[ICL-TCL training] Strengthening domestic capacity to prosecute international and transnational crimes in Africa

Published 21 February 2022

Participants of the ICL-TCL training in The Hague, 2018 | @ Hilko Visser

Today begins the third round of a training course on international and transnational criminal law, also known as the ‘ICL-TCL training’. The course aims to empower judges and prosecutors from French-speaking African countries to deal with international and transnational crimes.

Since 2018, and together with the  Antonio Cassese Initiative and International Nuremberg Principles Academy, the T.M.C. Asser Instituut has been organising this training course on international criminal law (ICL) and transnational criminal law (TCL). The programme aims to strengthen the capacity of national jurisdictions in French-speaking African countries in prosecuting international and transnational crimes. Participants are national prosecutors and judges from Benin, Burkina Faso, Burundi, Cameroun, CAR, Chad, Côte d’Ivoire, Congo, DRC, Mali, Niger, and Togo. This year, twelve NUFFIC scholarship recipients will also participate in the training.

The ICL-TCL training course aims to:

  • Equip judges and prosecutors with practical skills, tools, and knowledge on how to address international and transnational crimes, as these fields are increasingly intertwined;
  • Endow local authorities with the capacity to ensure effective cooperation with the International Criminal Court (ICC);
  • Increase standards of fairness in national proceedings; and
  • Provide a solid regional and international network and increase cooperation among national and international judiciaries. 

Prosecuting international crimes
In the past forty years, the international criminal justice system has witnessed significant progress with the establishment of the International Criminal Court (ICC) and several ad hoc international criminal tribunals, which prosecute those responsible for genocide, war crimes, crimes against humanity and other atrocities and serious humanitarian violations that threaten the international community.

Despite these developments, however, the primary responsibility assigned by international law for the prosecution and prevention of international crimes remains with individual states. Therefore, to combat impunity and provide access to justice for victims, to prevent crimes and promote the rule of law, the role of national prosecutors and judges is fundamental. 

However, applying international criminal law - a relatively young legal discipline - at the national level is often a complex process that requires specific skills and training. National investigators often face difficulties when working on cases involving crimes of international nature. These crimes take place in remote areas, entail large-scale atrocities with a nexus of different perpetrators and they often involve a very complicated evidence-collection process.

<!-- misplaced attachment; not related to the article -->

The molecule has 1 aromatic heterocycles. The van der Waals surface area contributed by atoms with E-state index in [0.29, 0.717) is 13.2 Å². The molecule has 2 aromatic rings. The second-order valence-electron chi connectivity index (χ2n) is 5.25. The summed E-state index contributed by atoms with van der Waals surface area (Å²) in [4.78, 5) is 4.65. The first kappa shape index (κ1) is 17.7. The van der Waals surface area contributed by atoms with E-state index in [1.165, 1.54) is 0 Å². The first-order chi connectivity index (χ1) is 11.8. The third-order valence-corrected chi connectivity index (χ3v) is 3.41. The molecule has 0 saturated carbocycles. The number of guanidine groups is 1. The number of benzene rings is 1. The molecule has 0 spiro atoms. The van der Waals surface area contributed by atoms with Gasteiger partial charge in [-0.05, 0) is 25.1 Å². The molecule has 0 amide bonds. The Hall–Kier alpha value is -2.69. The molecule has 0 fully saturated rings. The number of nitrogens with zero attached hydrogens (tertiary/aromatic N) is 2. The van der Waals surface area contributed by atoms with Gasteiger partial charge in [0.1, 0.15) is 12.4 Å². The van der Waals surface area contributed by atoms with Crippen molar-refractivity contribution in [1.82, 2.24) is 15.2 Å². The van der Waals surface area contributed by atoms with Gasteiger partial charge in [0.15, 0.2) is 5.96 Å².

Moreover, crimes may involve persons who are still occupying high-level governmental or military functions, which increases the difficulty for judges to guarantee the independence of their institution in such a context.

‘You have to be courageous to try war crimes’
As 2019 lecturer professor Jerôme de Hemptinne (Utrecht University) says: "In fact, you have to be very courageous to try these war crimes and crimes against humanity.” De Hemptinne thinks that support is needed to overcome the challenges of ICL and TCL ‘in a context where the international community is quite weak, and in the context where states are not able to provide support for international courts and tribunals. De Hemptinne: “We’re teaching participants the technicalities with regards to certain crimes, technicalities that they may otherwise not be aware of.”

Preventing mistakes
The ICL-TCL training has been hailed as a success. Former training participant, magistrate and advocate general at the Court of Appeal in Abidjan, Ivory Coast, Bakayo Ibourahema says: “We are facing daily challenges regarding the implementation of international criminal law. We, magistrates, have to hear and decide cases, but the difficulty often resides in the proper access to legal knowledge. (…) I would say that this training is essential: it opens our eyes and prevents us from making important mistakes. We cannot hope for a healthy cooperation with the International Criminal Court (ICC) without knowing which laws to apply.”

This year’s edition will combine a-synchronic, synchronic and in-person learning. Asser Institute researcher and project leader Marta Bo: ‘The Covid-19 crisis has strongly altered higher education worldwide and also this programme has turned to online learning, by making the best use of both online tools and in-presence education. This year’s training programme now includes pre-recorded lectures focusing on the elements of international and transnational crimes; online training modules and five days of in-person seminars focused on case-studies, procedural and evidentiary issues and cooperation.”

Watch the testimonials from 2019 seminars

International and Transnational Criminal Law training, interview with Bakayoko Ibourahema

International and Transnational Criminal Law training, interview with Jérŏme de Hemptinne

International and Transnational Criminal Law training, interview with Benjamin Charlier

The training is part of the Orange Knowledge Programme, funded by the Ministry of Foreign Affairs as part of the Netherlands' development policy and managed by Nuffic.

More information
For more information on the course, please contact Maria Sperling, (senior project officer) or Dr Marta Bo, (project leader and researcher at the T.M.C. Asser Instituut and the Graduate Institute of International and Development Studies, and member of the board of the Antonio Cassese Initiative).